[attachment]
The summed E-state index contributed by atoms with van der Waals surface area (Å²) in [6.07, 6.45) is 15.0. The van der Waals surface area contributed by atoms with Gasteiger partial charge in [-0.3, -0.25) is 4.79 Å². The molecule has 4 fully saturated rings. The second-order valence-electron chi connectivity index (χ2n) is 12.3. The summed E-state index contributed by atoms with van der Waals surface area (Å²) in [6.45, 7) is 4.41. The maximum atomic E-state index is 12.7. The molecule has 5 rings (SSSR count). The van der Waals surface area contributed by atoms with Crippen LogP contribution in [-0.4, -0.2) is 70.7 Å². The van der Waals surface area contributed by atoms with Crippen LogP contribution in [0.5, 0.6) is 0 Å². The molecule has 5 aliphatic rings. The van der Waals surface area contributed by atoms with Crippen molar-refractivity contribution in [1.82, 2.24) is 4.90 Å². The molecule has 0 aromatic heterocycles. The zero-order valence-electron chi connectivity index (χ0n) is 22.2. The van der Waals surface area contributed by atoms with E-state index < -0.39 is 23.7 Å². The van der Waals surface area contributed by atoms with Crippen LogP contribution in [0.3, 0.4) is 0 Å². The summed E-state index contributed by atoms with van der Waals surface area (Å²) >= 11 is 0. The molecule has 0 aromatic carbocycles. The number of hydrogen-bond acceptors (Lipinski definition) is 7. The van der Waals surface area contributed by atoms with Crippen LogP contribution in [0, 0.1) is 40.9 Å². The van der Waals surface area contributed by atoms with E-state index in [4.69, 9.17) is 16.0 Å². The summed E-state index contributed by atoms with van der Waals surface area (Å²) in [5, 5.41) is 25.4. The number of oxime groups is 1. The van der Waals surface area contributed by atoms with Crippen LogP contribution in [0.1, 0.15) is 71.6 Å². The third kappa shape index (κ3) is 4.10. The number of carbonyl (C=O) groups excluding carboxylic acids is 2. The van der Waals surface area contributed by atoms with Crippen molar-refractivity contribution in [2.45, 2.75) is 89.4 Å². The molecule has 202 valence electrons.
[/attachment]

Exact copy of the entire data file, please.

The summed E-state index contributed by atoms with van der Waals surface area (Å²) in [6.07, 6.45) is 15.0. The van der Waals surface area contributed by atoms with Gasteiger partial charge in [-0.3, -0.25) is 4.79 Å². The molecule has 4 fully saturated rings. The second-order valence-electron chi connectivity index (χ2n) is 12.3. The summed E-state index contributed by atoms with van der Waals surface area (Å²) in [6.45, 7) is 4.41. The maximum atomic E-state index is 12.7. The molecule has 5 rings (SSSR count). The van der Waals surface area contributed by atoms with Crippen LogP contribution in [-0.4, -0.2) is 70.7 Å². The van der Waals surface area contributed by atoms with Crippen LogP contribution in [0.5, 0.6) is 0 Å². The molecule has 5 aliphatic rings. The van der Waals surface area contributed by atoms with Crippen molar-refractivity contribution in [1.82, 2.24) is 4.90 Å². The molecule has 0 aromatic heterocycles. The zero-order valence-electron chi connectivity index (χ0n) is 22.2. The van der Waals surface area contributed by atoms with E-state index < -0.39 is 23.7 Å². The van der Waals surface area contributed by atoms with Crippen LogP contribution in [0.3, 0.4) is 0 Å². The summed E-state index contributed by atoms with van der Waals surface area (Å²) >= 11 is 0. The molecule has 0 aromatic carbocycles. The number of hydrogen-bond acceptors (Lipinski definition) is 7. The van der Waals surface area contributed by atoms with Crippen LogP contribution in [0, 0.1) is 40.9 Å². The van der Waals surface area contributed by atoms with E-state index in [4.69, 9.17) is 16.0 Å². The summed E-state index contributed by atoms with van der Waals surface area (Å²) in [5, 5.41) is 25.4. The number of oxime groups is 1. The van der Waals surface area contributed by atoms with Crippen LogP contribution in [0.1, 0.15) is 71.6 Å². The third kappa shape index (κ3) is 4.10. The number of carbonyl (C=O) groups excluding carboxylic acids is 2. The van der Waals surface area contributed by atoms with Crippen molar-refractivity contribution in [2.45, 2.75) is 89.4 Å². The molecule has 202 valence electrons.